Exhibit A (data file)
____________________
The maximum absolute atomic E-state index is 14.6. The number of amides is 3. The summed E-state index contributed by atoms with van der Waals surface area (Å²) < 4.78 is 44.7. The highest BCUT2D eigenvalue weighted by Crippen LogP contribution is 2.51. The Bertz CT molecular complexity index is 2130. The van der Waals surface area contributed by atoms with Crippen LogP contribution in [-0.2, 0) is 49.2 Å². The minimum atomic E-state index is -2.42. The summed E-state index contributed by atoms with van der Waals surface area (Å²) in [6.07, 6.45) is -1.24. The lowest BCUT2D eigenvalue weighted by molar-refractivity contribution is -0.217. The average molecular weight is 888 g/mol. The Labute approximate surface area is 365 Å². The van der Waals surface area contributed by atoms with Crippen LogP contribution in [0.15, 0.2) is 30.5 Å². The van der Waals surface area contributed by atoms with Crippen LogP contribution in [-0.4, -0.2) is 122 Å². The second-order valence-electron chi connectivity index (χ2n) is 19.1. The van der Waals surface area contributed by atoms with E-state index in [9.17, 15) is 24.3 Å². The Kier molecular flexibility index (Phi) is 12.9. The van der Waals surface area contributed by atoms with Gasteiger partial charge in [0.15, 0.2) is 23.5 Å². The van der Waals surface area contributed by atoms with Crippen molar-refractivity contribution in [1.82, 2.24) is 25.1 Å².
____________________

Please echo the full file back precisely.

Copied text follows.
The maximum absolute atomic E-state index is 14.6. The number of amides is 3. The summed E-state index contributed by atoms with van der Waals surface area (Å²) < 4.78 is 44.7. The highest BCUT2D eigenvalue weighted by Crippen LogP contribution is 2.51. The Bertz CT molecular complexity index is 2130. The van der Waals surface area contributed by atoms with Crippen LogP contribution in [-0.2, 0) is 49.2 Å². The minimum atomic E-state index is -2.42. The summed E-state index contributed by atoms with van der Waals surface area (Å²) in [6.07, 6.45) is -1.24. The lowest BCUT2D eigenvalue weighted by molar-refractivity contribution is -0.217. The average molecular weight is 888 g/mol. The Labute approximate surface area is 365 Å². The van der Waals surface area contributed by atoms with Crippen LogP contribution in [0.15, 0.2) is 30.5 Å². The van der Waals surface area contributed by atoms with Crippen LogP contribution in [-0.4, -0.2) is 122 Å². The second-order valence-electron chi connectivity index (χ2n) is 19.1. The van der Waals surface area contributed by atoms with E-state index in [9.17, 15) is 24.3 Å². The Kier molecular flexibility index (Phi) is 12.9. The van der Waals surface area contributed by atoms with Gasteiger partial charge in [0.15, 0.2) is 23.5 Å². The van der Waals surface area contributed by atoms with Crippen molar-refractivity contribution in [1.82, 2.24) is 25.1 Å².